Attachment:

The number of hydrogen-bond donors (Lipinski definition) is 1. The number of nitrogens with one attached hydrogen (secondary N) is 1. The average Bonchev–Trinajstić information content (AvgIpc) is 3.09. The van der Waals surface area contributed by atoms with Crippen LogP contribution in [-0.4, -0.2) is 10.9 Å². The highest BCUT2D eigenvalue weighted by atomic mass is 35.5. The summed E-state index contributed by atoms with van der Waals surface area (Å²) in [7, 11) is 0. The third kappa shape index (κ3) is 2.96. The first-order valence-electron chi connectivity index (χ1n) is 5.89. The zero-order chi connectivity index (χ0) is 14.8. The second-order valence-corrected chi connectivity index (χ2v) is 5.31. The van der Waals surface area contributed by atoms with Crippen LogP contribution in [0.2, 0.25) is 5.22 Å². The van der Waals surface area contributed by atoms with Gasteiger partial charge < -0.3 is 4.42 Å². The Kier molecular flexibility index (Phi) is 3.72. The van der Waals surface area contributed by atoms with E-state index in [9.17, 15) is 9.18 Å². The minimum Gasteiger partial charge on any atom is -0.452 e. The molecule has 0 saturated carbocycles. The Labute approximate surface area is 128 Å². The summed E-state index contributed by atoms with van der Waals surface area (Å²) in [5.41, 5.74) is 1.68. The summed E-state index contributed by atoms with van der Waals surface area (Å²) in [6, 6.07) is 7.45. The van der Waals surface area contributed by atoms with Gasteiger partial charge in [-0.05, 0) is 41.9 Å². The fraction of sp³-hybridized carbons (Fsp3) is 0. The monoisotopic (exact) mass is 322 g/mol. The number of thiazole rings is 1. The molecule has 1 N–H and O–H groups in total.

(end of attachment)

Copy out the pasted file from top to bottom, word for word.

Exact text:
The number of hydrogen-bond donors (Lipinski definition) is 1. The number of nitrogens with one attached hydrogen (secondary N) is 1. The average Bonchev–Trinajstić information content (AvgIpc) is 3.09. The van der Waals surface area contributed by atoms with Crippen LogP contribution in [-0.4, -0.2) is 10.9 Å². The highest BCUT2D eigenvalue weighted by atomic mass is 35.5. The summed E-state index contributed by atoms with van der Waals surface area (Å²) in [7, 11) is 0. The third kappa shape index (κ3) is 2.96. The first-order valence-electron chi connectivity index (χ1n) is 5.89. The zero-order chi connectivity index (χ0) is 14.8. The second-order valence-corrected chi connectivity index (χ2v) is 5.31. The van der Waals surface area contributed by atoms with Crippen LogP contribution in [0.2, 0.25) is 5.22 Å². The van der Waals surface area contributed by atoms with Gasteiger partial charge < -0.3 is 4.42 Å². The Kier molecular flexibility index (Phi) is 3.72. The van der Waals surface area contributed by atoms with E-state index in [9.17, 15) is 9.18 Å². The minimum Gasteiger partial charge on any atom is -0.452 e. The molecule has 0 saturated carbocycles. The Labute approximate surface area is 128 Å². The summed E-state index contributed by atoms with van der Waals surface area (Å²) in [5.41, 5.74) is 1.68. The summed E-state index contributed by atoms with van der Waals surface area (Å²) in [6, 6.07) is 7.45. The van der Waals surface area contributed by atoms with Gasteiger partial charge in [-0.05, 0) is 41.9 Å². The fraction of sp³-hybridized carbons (Fsp3) is 0. The monoisotopic (exact) mass is 322 g/mol. The number of thiazole rings is 1. The molecule has 1 N–H and O–H groups in total.